DATABASES AND ADDITIONAL CONTENT
Some media outlets make it possible for the public to do research on local crime for themselves, providing extra layers of information (and sometimes even raw data access) in addition to consumption-friendly blotters and maps. Tulsa World — a newspaper website serving the Tulsa, OK, area — provides a searchable crime database that leads to a map for its readers in addition to its CrimeWatch news series. The Los Angeles Times provides a crime map and coverage from one page, allowing you to experience customized “crime analysis for your neighborhood.” The outlet keeps a database of crime, too, pulling data from two local agencies: the L.A. Police Department and L.A. County Sheriff’s Department.
Some of these maps come with additional features and infographics to help users better understand trends in local crime data. The Pioneer Press, which serves the Minneapolis-St. Paul area, has a map on its website TwinCities.com that highlights trends (including where crime is up or down), shows individual incidents, and allows for searches within date ranges. It also comes complete with a series of data tables noting crime stats by type, day of week, time of day, and location. The data behind this feature is powered by the St. Paul Police Department, and the Press makes note of both the regularity of updates (about once a week) and the data’s completeness, citing with a little detail what information is not included.
There are other creative uses of crime data popping up outside of crime maps and news stories. A crowd favorite from the 2008 contest Apps for Democracy was an app called Stumble Safely. Now retired, Stumble once helped users find a safe path home from the bar by mashing Washington, DC’s crime data with information like DC’s data on liquor licenses, parks, and metro stations, as well as the user’s GPS location.
Governments are using crime data in apps, too. In cities like Los Angeles and San Francisco, police are using the JusticeMobile app in the field to search incident data and upload data from the scene of a crime, among other features. Some local governments, like Seattle, are also providing their crime maps as apps that users can access on their mobile phones, too.
This picture of cities all over the country experimenting with increasing access, or at least the consumption of their crime data, is not quite complete. Crime is a delicate and complex topic and needs (understandably) to be approached with care — a tension that sometimes sparks battles between media and government. In Toledo, OH, a newspaper ran into trouble with the government for publishing police information about “gang territorial divisions,” sparking a legal battle over the paper’s right to publish this information. In Wausau, WI, a local paper found out the police were starting to black out names on police reports. The editorial board called the practice “fundamentally incoherent,” pointing out, “You’ll know you’re looking at John Smith’s arrest record and police will confirm that, yes, they’ve handed you John Smith’s arrest record. But John Smith’s name will appear nowhere on the document.”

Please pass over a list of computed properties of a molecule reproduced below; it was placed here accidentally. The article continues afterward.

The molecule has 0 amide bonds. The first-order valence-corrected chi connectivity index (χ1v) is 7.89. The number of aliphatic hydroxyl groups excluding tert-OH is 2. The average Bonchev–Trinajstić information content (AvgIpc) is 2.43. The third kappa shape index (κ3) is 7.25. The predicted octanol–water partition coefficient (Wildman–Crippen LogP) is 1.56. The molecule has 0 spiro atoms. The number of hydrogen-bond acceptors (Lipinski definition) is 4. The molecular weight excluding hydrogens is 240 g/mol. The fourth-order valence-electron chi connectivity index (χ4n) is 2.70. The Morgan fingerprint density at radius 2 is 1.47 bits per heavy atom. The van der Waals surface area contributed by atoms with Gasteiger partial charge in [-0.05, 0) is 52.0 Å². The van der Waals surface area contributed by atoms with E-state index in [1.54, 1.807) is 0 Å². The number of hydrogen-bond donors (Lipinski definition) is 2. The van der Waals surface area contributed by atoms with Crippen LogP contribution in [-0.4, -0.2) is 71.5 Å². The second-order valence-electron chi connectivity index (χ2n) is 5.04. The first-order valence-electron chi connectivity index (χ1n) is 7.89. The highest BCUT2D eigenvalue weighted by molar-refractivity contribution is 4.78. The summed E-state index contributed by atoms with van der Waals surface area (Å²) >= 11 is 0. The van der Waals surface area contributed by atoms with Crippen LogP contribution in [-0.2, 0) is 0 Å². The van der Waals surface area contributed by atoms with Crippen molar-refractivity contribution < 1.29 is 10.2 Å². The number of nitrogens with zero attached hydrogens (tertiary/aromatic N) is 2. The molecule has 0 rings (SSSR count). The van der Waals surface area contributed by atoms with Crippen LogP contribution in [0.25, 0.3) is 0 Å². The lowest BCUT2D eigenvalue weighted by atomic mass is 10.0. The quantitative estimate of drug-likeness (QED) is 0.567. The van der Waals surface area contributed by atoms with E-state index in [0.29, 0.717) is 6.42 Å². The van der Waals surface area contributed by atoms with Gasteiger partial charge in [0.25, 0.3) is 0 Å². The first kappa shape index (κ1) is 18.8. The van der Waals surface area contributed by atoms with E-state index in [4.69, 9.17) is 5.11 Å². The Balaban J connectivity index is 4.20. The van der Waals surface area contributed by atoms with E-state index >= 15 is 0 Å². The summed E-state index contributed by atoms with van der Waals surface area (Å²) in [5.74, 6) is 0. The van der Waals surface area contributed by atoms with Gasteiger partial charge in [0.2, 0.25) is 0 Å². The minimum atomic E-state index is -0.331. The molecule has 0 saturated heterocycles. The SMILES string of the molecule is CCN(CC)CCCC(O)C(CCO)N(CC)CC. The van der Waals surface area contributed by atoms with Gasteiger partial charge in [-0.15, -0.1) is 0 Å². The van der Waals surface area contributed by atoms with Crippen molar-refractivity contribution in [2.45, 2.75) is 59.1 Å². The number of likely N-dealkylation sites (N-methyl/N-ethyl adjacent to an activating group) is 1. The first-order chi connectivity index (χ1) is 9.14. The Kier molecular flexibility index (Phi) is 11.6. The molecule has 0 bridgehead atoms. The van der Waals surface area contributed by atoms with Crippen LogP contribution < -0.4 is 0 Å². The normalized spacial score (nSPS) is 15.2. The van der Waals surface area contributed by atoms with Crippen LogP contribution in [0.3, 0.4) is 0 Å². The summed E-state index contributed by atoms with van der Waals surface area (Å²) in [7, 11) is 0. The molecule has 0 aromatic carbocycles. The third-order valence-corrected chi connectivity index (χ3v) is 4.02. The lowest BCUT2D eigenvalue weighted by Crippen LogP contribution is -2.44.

Toledo and Wausau are not outliers. Rather, they represent the privacy and data ownership struggles taking place (or soon to take place) across the country around this very issue. Open crime data can only exist if we’re willing to address these complicated questions and explore ways in which the act of opening information itself can be a source of clarity for all involved: Open data can be the tool that ushers in the data quality processes necessary to appropriately safeguard sensitive information and to easily mark data that is public and available for reuse as such. And it can be the tool that allows government to respond to the public interest in having this information released proactively, rather than trying to respond to situations where the ownership of the data is suddenly up for debate.
We’ll be exploring what steps cities can take to probe this simple vision and improve the release of their crime data and its reuse in future posts. We welcome your input.
Thanks to Justin McCrary, Laura Meixell, Tom Schenk, and Isaiah Thompson for contributing information to this post.
*Update: This afternoon, the Minneapolis Police Department restored its Excel data files, moving back to a data format that will allow for easier continued updating of the MinnPost crime app. Read the full update here.